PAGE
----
Earlier this year I could at last begin thinking about traveling again. I had built up so much vacation (two jobs removed from the one I began in October 2016) that I was in danger of losing the chunk I couldn’t rollover to the next year. I renewed my passport and determined I would be lacing up my hiking boots to tramp on foreign soil while my 50th birthday raced along above me, dissolving like a cirrus cloud high in a late summer sky.

But I just couldn’t seem to hit confirm on the reservations.

At first, the excuses were circumstantial. I perform myriad roles at my job, a non-profit with two and half employees: the thought of two or three weeks away was crushing. My partner and I are saving to buy a house: an extended overseas vacation felt indulgent and short-lived when we are planning a future. And we’d had that month apart last fall, which was so hard. Time apart is vital, and healthy, but weeks simply didn’t feel good to my heart.

 

Yet, I was craving a change of scene. Craving to go for days without talking to anyone more than shop clerk. And when I listened, deeply, to what I really wanted, it was simple: time alone to write.

I booked a week at an AirBnB not all that far as the crow flies from where I live, but a world apart. Immediately, my ambivalence about when and where and how to go disappeared. This. This was the thing.

On Father’s Day I shoved random clothes into a duffel bag, packed my laptop, iPod and a bag of coffee, filled the gas tank, and on a bright, warm Sunday after yoga, soon after his daughters arrived to fête his Hallmark holiday, I kissed my sweetheart farewell and set forth.

And I wrote. After months of dipping in and out of this story, feeling the frustration of moments stolen to devote to its unfolding, I had hours, days, to focus. After five days, I emerged with half again as many words as it had taken me thirteen months to write. I discovered new characters, wrote new opening, jotted down threads of ideas for the next installment, filled a crucial plot hole I’d been circling for months, and regained the momentum I’d given over to mourning the endings of an old life and falling in love with a new present.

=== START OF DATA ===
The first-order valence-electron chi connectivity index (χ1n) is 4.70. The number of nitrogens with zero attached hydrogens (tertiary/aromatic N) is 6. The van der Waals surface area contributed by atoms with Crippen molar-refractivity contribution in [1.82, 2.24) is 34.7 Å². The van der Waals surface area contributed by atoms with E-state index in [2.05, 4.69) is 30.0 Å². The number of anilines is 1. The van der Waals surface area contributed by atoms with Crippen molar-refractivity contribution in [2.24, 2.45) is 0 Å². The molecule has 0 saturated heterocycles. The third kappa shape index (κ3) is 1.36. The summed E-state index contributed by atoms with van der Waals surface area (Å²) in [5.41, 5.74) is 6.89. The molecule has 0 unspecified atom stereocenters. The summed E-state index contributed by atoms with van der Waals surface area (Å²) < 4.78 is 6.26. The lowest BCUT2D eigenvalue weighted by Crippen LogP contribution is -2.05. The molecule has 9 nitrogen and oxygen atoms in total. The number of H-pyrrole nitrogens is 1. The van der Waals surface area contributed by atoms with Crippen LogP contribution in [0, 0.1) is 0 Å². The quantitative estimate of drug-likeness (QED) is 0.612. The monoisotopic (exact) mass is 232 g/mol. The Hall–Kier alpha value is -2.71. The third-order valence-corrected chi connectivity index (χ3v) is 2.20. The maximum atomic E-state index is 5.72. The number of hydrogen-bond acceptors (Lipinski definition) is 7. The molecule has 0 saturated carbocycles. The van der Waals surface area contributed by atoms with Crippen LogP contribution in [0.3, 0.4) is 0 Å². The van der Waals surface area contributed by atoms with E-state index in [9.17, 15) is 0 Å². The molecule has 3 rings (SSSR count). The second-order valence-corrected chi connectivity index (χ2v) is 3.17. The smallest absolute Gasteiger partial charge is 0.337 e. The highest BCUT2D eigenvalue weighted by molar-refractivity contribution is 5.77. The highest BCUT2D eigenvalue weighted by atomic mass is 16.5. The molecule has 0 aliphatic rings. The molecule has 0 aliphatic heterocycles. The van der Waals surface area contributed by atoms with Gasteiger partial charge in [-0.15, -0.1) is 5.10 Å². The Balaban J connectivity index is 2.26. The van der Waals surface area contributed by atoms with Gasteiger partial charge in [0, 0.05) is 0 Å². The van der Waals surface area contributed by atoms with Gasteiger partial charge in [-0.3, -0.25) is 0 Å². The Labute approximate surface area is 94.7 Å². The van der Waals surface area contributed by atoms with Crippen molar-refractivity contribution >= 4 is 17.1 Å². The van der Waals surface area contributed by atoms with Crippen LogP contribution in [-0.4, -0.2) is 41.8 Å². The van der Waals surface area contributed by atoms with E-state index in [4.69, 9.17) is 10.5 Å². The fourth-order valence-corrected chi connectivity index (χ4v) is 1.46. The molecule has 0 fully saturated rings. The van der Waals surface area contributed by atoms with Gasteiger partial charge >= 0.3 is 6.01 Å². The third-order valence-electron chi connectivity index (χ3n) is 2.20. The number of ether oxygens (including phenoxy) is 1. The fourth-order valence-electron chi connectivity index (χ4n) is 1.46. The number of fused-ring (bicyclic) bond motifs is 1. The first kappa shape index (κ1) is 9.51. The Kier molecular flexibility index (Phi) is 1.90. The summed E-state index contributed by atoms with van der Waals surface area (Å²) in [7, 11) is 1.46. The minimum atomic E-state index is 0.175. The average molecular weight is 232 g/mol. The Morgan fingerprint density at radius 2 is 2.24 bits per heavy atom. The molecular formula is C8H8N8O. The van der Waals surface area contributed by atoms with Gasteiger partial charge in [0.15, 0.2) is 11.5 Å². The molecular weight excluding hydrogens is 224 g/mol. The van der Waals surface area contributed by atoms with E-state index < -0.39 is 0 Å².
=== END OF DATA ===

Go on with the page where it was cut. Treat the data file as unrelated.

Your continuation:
Of course, in the weeks since my return, life has pressed in again, with its urgencies: weekends away, or filled with events, houseguests and family dramas, insomnia and fatigue. The new possibilities of my narrative threaten to overwhelm me, but I manage words here and there, a slow moving along.

My new passport is locked away, cover stiff and shiny, pages smooth and blank. It’s there and I’ll come back to it. In the meantime, I look ahead to September, to another week of writing on my own-not far, mind you-just far enough for the words to flow, unencumbered, in the blissful silence of away...

“I have lived on the lip
of insanity, wanting to know reasons,
knocking on a door. It opens.
I’ve been knocking from the inside.”

― RUMI

No Turf of Strangers: Literary Citizenship and the Author Platform

We haven’t quite settled on a name yet, though I love the suggested Guild of Dangerous Writers. We’re a new writers’ group on the Olympic Peninsula penning mystery and crime fiction; some of us cozy, others procedural, one writing YA, another romantic suspense.  A handful are published authors, others entering the fray for the first time. But whatever our experience or category, inside the covers there is Murder & Mayhem.